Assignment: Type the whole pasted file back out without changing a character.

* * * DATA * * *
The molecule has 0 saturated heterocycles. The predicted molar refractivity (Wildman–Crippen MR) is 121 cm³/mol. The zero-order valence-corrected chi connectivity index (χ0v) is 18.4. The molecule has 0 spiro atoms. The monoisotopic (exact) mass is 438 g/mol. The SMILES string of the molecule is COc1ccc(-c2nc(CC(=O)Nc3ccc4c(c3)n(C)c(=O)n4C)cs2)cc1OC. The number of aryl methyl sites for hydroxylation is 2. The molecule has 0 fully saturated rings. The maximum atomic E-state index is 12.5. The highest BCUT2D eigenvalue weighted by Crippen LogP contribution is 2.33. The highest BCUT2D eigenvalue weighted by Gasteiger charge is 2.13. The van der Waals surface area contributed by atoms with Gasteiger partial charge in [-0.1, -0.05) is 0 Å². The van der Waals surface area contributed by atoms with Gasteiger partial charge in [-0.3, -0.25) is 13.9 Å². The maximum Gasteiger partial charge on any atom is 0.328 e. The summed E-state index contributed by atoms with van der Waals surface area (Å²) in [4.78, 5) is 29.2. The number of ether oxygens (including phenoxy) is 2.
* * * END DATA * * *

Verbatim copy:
The molecule has 0 saturated heterocycles. The predicted molar refractivity (Wildman–Crippen MR) is 121 cm³/mol. The zero-order valence-corrected chi connectivity index (χ0v) is 18.4. The molecule has 0 spiro atoms. The monoisotopic (exact) mass is 438 g/mol. The SMILES string of the molecule is COc1ccc(-c2nc(CC(=O)Nc3ccc4c(c3)n(C)c(=O)n4C)cs2)cc1OC. The number of aryl methyl sites for hydroxylation is 2. The molecule has 0 fully saturated rings. The maximum atomic E-state index is 12.5. The highest BCUT2D eigenvalue weighted by Crippen LogP contribution is 2.33. The highest BCUT2D eigenvalue weighted by Gasteiger charge is 2.13. The van der Waals surface area contributed by atoms with Gasteiger partial charge in [-0.1, -0.05) is 0 Å². The van der Waals surface area contributed by atoms with Gasteiger partial charge in [-0.3, -0.25) is 13.9 Å². The maximum Gasteiger partial charge on any atom is 0.328 e. The summed E-state index contributed by atoms with van der Waals surface area (Å²) in [4.78, 5) is 29.2. The number of ether oxygens (including phenoxy) is 2.